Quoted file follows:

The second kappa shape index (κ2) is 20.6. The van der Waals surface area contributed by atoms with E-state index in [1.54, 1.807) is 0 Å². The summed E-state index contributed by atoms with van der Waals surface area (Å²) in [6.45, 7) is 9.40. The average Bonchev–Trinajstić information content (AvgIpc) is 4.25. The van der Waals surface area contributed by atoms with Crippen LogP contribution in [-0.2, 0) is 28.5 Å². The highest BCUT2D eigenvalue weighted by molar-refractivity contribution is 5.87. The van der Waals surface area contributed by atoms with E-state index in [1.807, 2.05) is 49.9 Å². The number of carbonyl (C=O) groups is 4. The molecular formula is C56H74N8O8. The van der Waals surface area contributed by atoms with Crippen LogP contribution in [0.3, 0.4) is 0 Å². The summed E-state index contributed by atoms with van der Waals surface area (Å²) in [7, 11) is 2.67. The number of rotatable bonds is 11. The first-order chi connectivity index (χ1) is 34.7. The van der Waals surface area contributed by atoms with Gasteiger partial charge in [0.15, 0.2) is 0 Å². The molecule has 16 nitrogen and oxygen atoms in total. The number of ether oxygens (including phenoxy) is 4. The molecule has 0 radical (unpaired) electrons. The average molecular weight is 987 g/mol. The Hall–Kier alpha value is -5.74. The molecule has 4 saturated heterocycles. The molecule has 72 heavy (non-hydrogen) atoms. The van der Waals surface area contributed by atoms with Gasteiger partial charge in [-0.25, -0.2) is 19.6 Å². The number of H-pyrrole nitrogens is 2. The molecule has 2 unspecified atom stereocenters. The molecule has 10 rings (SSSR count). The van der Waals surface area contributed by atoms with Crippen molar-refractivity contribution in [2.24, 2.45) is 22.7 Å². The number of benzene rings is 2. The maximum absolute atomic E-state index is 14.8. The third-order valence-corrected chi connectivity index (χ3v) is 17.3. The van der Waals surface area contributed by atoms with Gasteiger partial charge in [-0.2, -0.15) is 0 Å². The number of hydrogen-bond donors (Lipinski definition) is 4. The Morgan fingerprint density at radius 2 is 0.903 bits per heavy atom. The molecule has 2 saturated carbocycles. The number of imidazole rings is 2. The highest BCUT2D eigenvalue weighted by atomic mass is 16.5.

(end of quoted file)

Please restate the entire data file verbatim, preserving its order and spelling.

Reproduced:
The second kappa shape index (κ2) is 20.6. The van der Waals surface area contributed by atoms with E-state index in [1.54, 1.807) is 0 Å². The summed E-state index contributed by atoms with van der Waals surface area (Å²) in [6.45, 7) is 9.40. The average Bonchev–Trinajstić information content (AvgIpc) is 4.25. The van der Waals surface area contributed by atoms with Crippen LogP contribution in [-0.2, 0) is 28.5 Å². The highest BCUT2D eigenvalue weighted by molar-refractivity contribution is 5.87. The van der Waals surface area contributed by atoms with E-state index in [1.807, 2.05) is 49.9 Å². The number of carbonyl (C=O) groups is 4. The molecular formula is C56H74N8O8. The van der Waals surface area contributed by atoms with Crippen LogP contribution in [0.3, 0.4) is 0 Å². The summed E-state index contributed by atoms with van der Waals surface area (Å²) in [7, 11) is 2.67. The number of rotatable bonds is 11. The first-order chi connectivity index (χ1) is 34.7. The van der Waals surface area contributed by atoms with Gasteiger partial charge in [0.15, 0.2) is 0 Å². The molecule has 16 nitrogen and oxygen atoms in total. The number of ether oxygens (including phenoxy) is 4. The molecule has 0 radical (unpaired) electrons. The average molecular weight is 987 g/mol. The Hall–Kier alpha value is -5.74. The molecule has 4 saturated heterocycles. The molecule has 72 heavy (non-hydrogen) atoms. The van der Waals surface area contributed by atoms with Gasteiger partial charge in [-0.25, -0.2) is 19.6 Å². The number of H-pyrrole nitrogens is 2. The molecule has 2 unspecified atom stereocenters. The molecule has 10 rings (SSSR count). The van der Waals surface area contributed by atoms with Crippen molar-refractivity contribution in [2.24, 2.45) is 22.7 Å². The number of benzene rings is 2. The maximum absolute atomic E-state index is 14.8. The third-order valence-corrected chi connectivity index (χ3v) is 17.3. The van der Waals surface area contributed by atoms with Gasteiger partial charge in [-0.2, -0.15) is 0 Å². The number of hydrogen-bond donors (Lipinski definition) is 4. The Morgan fingerprint density at radius 2 is 0.903 bits per heavy atom. The molecule has 2 saturated carbocycles. The number of imidazole rings is 2. The highest BCUT2D eigenvalue weighted by atomic mass is 16.5.